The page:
FILE0="Hello.vbs"
    [SourceFiles]
    SourceFiles0=C:\Scripts\Iexpress_Installs\
    [SourceFiles0]
    %FILE0%=

    Now compile the EXE by starting IExpress as described in step 1 of the original post. On the Welcome to IExpress 2.0 page select Open existing Self Extraction Directive file: and browse to where you have the above SED saved. Next click Next> select Create Package and Next> again. On the Create Package screen click Next> and then Finish. Now browse to where HelloWorld.EXE has been saved (in the above example it is saved at C:\Scripts\Iexpress_Installs).

    Now you can run the HelloWorld.EXE 3 ways, with the /q:a argument or the /q argument or no arguments
    1) The /q:a argument will pass the /admin argument into the script and you will get a messagebox that says "Hello World!! You passed the /admin arg."
    2) The /q argument will pass the /user argument into the script and you will get a messagebox that says "Hello World!! You passed the /user arg."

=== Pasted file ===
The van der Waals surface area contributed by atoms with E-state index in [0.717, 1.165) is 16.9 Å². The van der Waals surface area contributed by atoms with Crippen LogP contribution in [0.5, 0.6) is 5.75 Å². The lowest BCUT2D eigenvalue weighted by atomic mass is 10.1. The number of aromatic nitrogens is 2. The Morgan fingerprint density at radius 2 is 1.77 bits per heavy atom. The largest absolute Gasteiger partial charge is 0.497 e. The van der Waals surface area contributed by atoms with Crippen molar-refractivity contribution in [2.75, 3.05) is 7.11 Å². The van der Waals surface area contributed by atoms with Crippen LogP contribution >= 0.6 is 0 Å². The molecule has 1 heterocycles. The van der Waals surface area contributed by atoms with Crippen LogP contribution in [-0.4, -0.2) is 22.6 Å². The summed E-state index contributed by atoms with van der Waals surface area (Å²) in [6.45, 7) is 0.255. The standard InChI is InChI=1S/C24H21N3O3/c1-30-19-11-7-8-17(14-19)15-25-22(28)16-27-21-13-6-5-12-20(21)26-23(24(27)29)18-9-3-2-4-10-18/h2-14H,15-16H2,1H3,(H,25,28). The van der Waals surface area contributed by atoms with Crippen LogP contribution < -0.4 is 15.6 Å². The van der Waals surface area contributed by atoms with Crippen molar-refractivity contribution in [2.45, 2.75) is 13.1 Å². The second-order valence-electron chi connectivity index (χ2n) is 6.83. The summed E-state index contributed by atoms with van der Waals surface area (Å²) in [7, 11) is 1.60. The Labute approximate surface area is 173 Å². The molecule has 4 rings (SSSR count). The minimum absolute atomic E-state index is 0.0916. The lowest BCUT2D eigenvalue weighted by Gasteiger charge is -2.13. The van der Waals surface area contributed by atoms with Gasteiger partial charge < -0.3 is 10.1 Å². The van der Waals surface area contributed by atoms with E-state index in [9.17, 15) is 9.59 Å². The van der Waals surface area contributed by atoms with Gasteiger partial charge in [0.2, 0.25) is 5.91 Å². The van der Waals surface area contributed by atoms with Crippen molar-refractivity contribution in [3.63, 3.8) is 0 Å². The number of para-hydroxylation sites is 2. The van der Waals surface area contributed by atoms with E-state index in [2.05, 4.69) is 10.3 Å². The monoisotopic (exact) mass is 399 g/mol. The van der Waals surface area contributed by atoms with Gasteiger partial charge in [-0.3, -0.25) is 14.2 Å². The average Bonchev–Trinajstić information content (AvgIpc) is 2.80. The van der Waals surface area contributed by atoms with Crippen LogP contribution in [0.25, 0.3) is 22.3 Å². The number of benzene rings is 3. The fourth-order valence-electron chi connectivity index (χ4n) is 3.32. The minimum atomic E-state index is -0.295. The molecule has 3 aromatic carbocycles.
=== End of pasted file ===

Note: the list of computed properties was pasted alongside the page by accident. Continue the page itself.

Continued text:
3) If you run it with no arguments you will get a messagebox that says "Hello World!! No command line args passed."

    Simply remember that to access the AdminQuietInstCmd command line you use the /q:a switch and to access the UserQuietInstCmd you use the /q switch.

    The /q:a is Admin Quiet mode and does no checking for admin rights, disk space and etc. No prompts and no errors. Great for unattended installs. The /q:u is User Quiet mode which can be used for the end user and it presents some dialog boxes and still gets warnings on admin checks or disk space issues. The /q is quiet mode and suppresses prompts like when files are being extracted, etc.


    v/r LikeToCode....Mark the best replies as answers.
    Thursday, January 06, 2011 10:31 PM
    Moderator
  • Thank you very much . This is very useful. Can you please advise how I can pass the argument from the command prompt.

    I am running a .vbs file . I have many configuration files .cfg files to run with the same .vbs files. Until now I used to use the exescript on 32 bit. But have 64 bit now. So I want to run the exe with the argument passed to the .vbs file. I dont want to make an exe for each .cfg file .